Wait, because he’s at risk to suffer an elbow injury the team is making him closer? That’s… unorthodox. Closers get injured, too.
The good news for the Sox is that the easiest way to improve is to have huge holes you can fill, and Chicago certainly has them. Half of the Sox' starters can’t hit, nor can their bench. More than that, the division is still wide open. But for the White Sox to have a chance, they need the AL Central to remain a division where 85 wins will be enough to claim the crown.
Kansas City Royals
It’s been more of the same from the once-proud franchise known as the Royals. They’ve had losing records in 16 of their last 17 seasons, and 2012 isn’t going to change that. They’ve already had a 12-game losing streak. For a team that dropped a dozen in a row, the Royals aren’t doing so bad, sporting a 9-17 record. Then again, “for a team that dropped a dozen in a row” is a hell of a qualifier.
They have some strengths. Their bullpen has been rather effective, doubly so given the loss of former All-Star closer Joakim Soria. They also have several nice offensive performances from DH Billy Butler, third baseman Mike Moustakas, and a wildly-over-his-head performance from second baseman Chris Getz. (What the hell is Getz doing batting over .320?)
However, Kansas City also has some massive gaping holes. As good as the bullpen has been, the starting pitching has been worse. Folks, it’s a unit anchored by Bruce Chen for the love of Mike. Starting first baseman Eric Hosmer is hitting .192. Kansas City starts Jeff Francoeur in right, which is a cry for help if every there was one.
In all, KC has the fourth-best batting average in the league, but the Royals are next-to-last in walks and home runs, ranking 11th in runs scored.
The Minnesota Twins have become a bad parody of themselves.
For years, the Twins surprised people by doing better than expected. They typically had one of the game's strongest bullpens, and their entire pitching staff refused to walk anyone. Those are still their team’s strengths, but rather than pull a team up, the rest of the club is pulling Minnesota down.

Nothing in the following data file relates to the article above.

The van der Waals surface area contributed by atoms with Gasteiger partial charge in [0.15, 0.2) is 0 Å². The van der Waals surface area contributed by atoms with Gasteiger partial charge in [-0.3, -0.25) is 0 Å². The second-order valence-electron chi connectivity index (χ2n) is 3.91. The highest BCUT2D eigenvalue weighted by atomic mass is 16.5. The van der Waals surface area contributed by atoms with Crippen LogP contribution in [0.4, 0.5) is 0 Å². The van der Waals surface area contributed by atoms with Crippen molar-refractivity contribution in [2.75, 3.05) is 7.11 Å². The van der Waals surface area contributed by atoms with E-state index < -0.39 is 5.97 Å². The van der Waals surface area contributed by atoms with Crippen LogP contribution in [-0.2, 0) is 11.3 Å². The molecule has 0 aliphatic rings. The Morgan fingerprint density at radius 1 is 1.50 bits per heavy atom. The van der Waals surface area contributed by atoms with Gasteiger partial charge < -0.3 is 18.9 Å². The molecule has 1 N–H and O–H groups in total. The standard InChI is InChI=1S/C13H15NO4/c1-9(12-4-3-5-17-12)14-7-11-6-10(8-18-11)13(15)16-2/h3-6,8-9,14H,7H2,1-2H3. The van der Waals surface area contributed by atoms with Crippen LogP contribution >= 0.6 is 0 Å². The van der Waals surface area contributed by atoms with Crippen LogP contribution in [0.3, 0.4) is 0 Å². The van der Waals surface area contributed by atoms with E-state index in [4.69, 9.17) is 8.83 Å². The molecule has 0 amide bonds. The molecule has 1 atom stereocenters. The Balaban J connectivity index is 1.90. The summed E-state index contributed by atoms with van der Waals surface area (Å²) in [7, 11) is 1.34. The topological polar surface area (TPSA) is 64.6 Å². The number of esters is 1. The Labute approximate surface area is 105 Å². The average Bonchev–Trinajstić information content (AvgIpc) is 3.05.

The bullpen is no longer great, but it’s still better than the rest of the team. The Twins' overall reliever ERA of 4.08 is tied for eighth in the league (it was 3.64 until a bad performance on Saturday). Minnesota is still great at control pitching. The team has issued just 66 free passes, second-fewest in the AL and just one behind the league-leading Rangers.
While it’s nice that their pitchers have such good control, they can’t strike anyone out. Minnesota has fanned 125 batters through 26 games. Not only is that the lowest in the league, it’s nowhere near next-to-last (Cleveland, with 153). It’s bad enough to be a strikeout per game behind the league average; it’s far, far worse to be that far behind the second-worst squad.
The Twins have surrendered 39 homers, tied for the most in the league. They’ve swatted 14 homers, lowest in the league. All other AL offenses have at least 21 so far.
Minnesota’s starting rotation has been a disaster of Biblical proportions. They are throwing pure slop up there. They fan fewer than a batter every two innings. They allow a homer nearly every fourth inning.
The Twins starters' ERA is 6.70. If they keep that pace up, they’ll set the record for the worst starting rotation ERA in baseball history. The current record is 6.64, by the 1996 Tigers. Minnesota almost certainly should have its starter ERA improve (it was over 7.00 not so long ago), but…yikes, they are bad. Really bad even. Minnesota’s overall ERA and ERA+ are the worst in either league.
As for their hitters, overall they rank 13th in runs scored. They’ve plated two or fewer runs 12 times in 26 games. In the last week, they’ve been three-hit, no-hit, and one-hit. At the start of the month, they went 15 consecutive innings without getting a hit. In two straight games they managed to get exactly one man to second base, and that baserunner got there via defensive interference.
Five of their seven wins have been by one run. They trailed at some point in 24 of their 26 games. Want to know how bad the Twins are? Even though the Royals lost 12 straight, Minnesota ended the month in last place. Think about that.
But at least they don’t walk anyone.
The upside for Minnesota and Kansas City is they still get to face each other 16 more times. Imagine how low Minnesota’s walk rate will be when that’s all done.
This is a division with a clear cellar but no penthouse. Last year, Detroit put things together and blew the division away in the second half. If the Tigers or Cleveland or the White Sox can do so this year, they’ll win. Right now, it looks like an ugly battle between a trio of flawed teams, and 85 victories easily could take the division.
References and Resources
Info comes from Baseball-Reference.com. I also received some help from fans of various teams I know: Royals rooter Mike Webber, former Twins blogger Will Young, Indians fan Dan Lee, and THT's main man in Michigan, Brian Borawski.
History instructor by day, statnerd by night, Chris Jaffe leads one of the most exciting double lives imaginable; with the exception of every other double life possible to imagine. Despite his lack of comic-book-hero-worthiness, Chris enjoys farting around with this stuff. His new book, Evaluating Baseball's Managers is available for order. Chris welcomes responses to his articles via e-mail. Oh, and now he's on twitter.